2. Mr. Friend must pay the judgment against him in the amount of $396,773.10, plus interest at the rate of 10% from May 4, 1994 until paid in full;

3. Mr. Friend must return to the estate and trust of Fred B. Sayre all fees and expenses paid to him. The fees and expenses were determined by the circuit court to be $118,000.00;

4. Mr. Friend must pay all costs of this proceeding;

5. Mr. Friend must comply with the appropriate continuing legal education requirements prior to reinstatement;

6. Mr. Friend, for a five-year period commencing from the time of reinstatement, must report all personal and business loans to disciplinary counsel, who will periodically track the status of such obligations with Mr. Friend's assistance;

7. Mr. Friend must be supervised during his first two years of reinstatement by an attorney in good standing with the State Bar, subject to the approval of such attorney by the Subcommittee. This supervision is subject to the following additional conditions (a) that supervision be on a regular basis and preferably in a work relationship where the supervising attorney would have daily contact with Mr. Friend; (b) that during the two-year supervision period, Mr. Friend must handle all client funds through the trust account of the supervising attorney; (c) that the supervising attorney must agree to provide adequate supervision sufficient to be generally aware of the types and number of cases being handled by Mr. Friend and assure himself or herself that Mr.Friend's financial dealings are in proper order; (d) that the supervising attorney make monthly reports to chief disciplinary counsel attesting that he or she has had sufficient contact and consultation with Mr. Friend during the past month to feel confident in making representations to disciplinary counsel that Mr. Friend has conducted himself in an ethical and proper manner and in accordance with the requirements of the Board and the reasonable requests of disciplinary counsel.

Mr. Friend's conduct must be firmly addressed. The public trust in the legal profession is diminished by such undisciplined behavior. We touched upon the tragedy of such conduct in Committee on Legal Ethics of West Virginia State Bar v. Tatterson, 177 W.Va. 356, 365, 352 S.E.2d 107, 115-116 (1986) wherein we said:

In our opinion, the unreasonableness of the respondent's fee and the circumstances under which it was imposed and obtained are indicative of a lack of consideration of the client's interests and an abuse of the respondent's professional relationship with her, all of which are hardly conducive to preserving the integrity of the legal profession and maintaining mutual respect and confidence between the members of the Bar and the society they serve. Quoting In re St. John, 43 A.D.2d 218, 222, 350 N.Y.S.2d 737, 740-41 (1974).

An attorney occupies a position of trust with regard to his or her client. As we expressed in Committee on Legal Ethics v. White, 176 W.Va. 753, 756, 349 S.E.2d 919, 922 (1986):

There is ordinarily an inequality in the relationship between an attorney and client. The client comes to the attorney trusting in his expertise and honesty. He often accepts the attorney's representations without making any independent evaluation. For this reason, there is a higher obligation on an attorney to deal with his client in financial matters in a forthright and honest manner.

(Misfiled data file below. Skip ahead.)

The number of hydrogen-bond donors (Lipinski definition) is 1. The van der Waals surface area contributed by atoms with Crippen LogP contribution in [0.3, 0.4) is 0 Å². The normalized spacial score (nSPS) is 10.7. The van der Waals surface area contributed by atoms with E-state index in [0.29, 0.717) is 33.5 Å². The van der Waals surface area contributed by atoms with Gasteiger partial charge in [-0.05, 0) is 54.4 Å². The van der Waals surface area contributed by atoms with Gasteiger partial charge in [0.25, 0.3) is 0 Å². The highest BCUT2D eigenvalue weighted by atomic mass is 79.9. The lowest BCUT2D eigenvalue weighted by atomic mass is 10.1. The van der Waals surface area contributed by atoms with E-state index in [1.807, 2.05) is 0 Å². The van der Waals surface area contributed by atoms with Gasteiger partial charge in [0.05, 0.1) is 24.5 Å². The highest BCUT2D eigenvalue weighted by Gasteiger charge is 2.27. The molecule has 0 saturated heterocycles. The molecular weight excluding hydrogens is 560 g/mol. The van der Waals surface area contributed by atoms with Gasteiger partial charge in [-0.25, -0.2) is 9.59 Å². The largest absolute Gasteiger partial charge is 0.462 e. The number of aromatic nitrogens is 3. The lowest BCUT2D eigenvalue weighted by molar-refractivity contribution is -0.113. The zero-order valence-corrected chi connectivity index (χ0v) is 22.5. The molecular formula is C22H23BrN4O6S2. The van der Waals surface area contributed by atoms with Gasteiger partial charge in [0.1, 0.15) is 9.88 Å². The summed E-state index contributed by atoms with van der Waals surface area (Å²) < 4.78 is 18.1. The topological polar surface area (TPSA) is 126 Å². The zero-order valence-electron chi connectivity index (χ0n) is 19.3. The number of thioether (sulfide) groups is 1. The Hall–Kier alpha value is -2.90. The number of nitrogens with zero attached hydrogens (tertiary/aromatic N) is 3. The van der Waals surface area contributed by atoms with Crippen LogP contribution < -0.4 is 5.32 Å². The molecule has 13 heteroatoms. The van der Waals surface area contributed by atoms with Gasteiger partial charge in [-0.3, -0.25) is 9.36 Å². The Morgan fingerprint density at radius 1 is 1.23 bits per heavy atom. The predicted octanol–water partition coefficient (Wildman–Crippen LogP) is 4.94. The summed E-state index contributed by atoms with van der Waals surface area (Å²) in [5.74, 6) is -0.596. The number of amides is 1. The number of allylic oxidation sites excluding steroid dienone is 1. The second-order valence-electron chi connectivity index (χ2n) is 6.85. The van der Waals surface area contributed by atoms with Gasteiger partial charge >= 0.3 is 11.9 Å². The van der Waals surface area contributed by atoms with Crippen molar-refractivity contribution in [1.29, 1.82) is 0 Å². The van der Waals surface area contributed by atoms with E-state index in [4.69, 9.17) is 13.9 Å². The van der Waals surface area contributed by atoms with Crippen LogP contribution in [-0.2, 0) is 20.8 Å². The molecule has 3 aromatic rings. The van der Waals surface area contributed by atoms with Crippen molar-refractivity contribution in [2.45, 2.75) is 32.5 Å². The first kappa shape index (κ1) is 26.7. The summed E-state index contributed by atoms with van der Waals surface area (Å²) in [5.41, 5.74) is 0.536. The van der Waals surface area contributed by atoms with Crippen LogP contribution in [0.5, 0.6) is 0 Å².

We also said in syllabus point 2 of Tatterson, in part, that "[i]f an attorney's fee is grossly disproportionate to the services rendered and is charged to a client who lacks full information about all of the relevant circumstances, the fee is 'clearly excessive' ..., even though the client has consented to such fee." We believe the sanctions imposed upon Mr. Friend are necessary to repair the damage inflicted by Mr. Friend on his client and the damage inflicted by Mr. Friend on the integrity of the legal profession.

III.

This Court finds that Mr. Friend violated the Rules of Professional Conduct. We, therefore, order that Mr. Friend be sanctioned as outlined herein.

Two year suspension, two year supervision upon reinstatement, full payment of outstanding judgment, restitution of fees to client estate, satisfaction of continuing

legal education requirements, disclosure of personal and business loans for a five- year period, and payment of costs.

1. This case was heard by a Hearing Panel Subcommittee of the Board.

2. Reimbursement for expenses included mileage at $.35 and copying charges at $.25 per copy.

3. The record indicates that the circuit court determined that Mr. Friend was entitled to $118,000.00 for his legal services to the estate.

4. Rule 1.5(a) provides:

(a) A lawyer's fee shall be reasonable. The factors to be considered in determining the reasonableness of a fee include the following:

(1) the time and labor required, the novelty and difficulty of the questions involved, and skill requisite to perform the legal service properly;

(2) the likelihood, if apparent to the client, that the acceptance of the particular employment will preclude other employment by the lawyer;

(3) the fee customarily charged in the locality for similar legal services;

(4) the amount involved and results obtained;

(5) the time limitations imposed by the client or by the circumstances;

(6) the nature and length of the professional relationship with the client;

(7) the experience, reputation, and ability of the lawyer or lawyers performing the services; and

(8) whether the fee is fixed or contingent.

5. Rule 1.3 provides:

A lawyer shall act with reasonable diligence and promptness in representing a client.